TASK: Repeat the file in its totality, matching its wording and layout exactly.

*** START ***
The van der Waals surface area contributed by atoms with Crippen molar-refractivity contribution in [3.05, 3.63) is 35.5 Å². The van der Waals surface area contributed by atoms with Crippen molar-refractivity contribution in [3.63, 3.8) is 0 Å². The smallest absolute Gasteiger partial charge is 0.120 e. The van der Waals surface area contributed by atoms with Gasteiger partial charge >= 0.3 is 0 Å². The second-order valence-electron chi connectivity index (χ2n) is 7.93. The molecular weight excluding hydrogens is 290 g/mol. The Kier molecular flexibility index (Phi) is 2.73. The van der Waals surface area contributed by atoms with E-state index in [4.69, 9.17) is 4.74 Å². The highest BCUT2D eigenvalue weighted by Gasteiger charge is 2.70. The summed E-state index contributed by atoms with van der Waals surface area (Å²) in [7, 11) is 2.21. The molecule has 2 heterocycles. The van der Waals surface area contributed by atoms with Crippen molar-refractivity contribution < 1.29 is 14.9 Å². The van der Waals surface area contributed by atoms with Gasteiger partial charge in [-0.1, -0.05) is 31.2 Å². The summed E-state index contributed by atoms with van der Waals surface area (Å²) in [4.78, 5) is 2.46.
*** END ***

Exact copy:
The van der Waals surface area contributed by atoms with Crippen molar-refractivity contribution in [3.05, 3.63) is 35.5 Å². The van der Waals surface area contributed by atoms with Crippen molar-refractivity contribution in [3.63, 3.8) is 0 Å². The smallest absolute Gasteiger partial charge is 0.120 e. The van der Waals surface area contributed by atoms with Gasteiger partial charge >= 0.3 is 0 Å². The second-order valence-electron chi connectivity index (χ2n) is 7.93. The molecular weight excluding hydrogens is 290 g/mol. The Kier molecular flexibility index (Phi) is 2.73. The van der Waals surface area contributed by atoms with E-state index in [4.69, 9.17) is 4.74 Å². The highest BCUT2D eigenvalue weighted by Gasteiger charge is 2.70. The summed E-state index contributed by atoms with van der Waals surface area (Å²) in [7, 11) is 2.21. The molecule has 2 heterocycles. The van der Waals surface area contributed by atoms with Crippen molar-refractivity contribution < 1.29 is 14.9 Å². The van der Waals surface area contributed by atoms with Gasteiger partial charge in [-0.1, -0.05) is 31.2 Å². The summed E-state index contributed by atoms with van der Waals surface area (Å²) in [4.78, 5) is 2.46.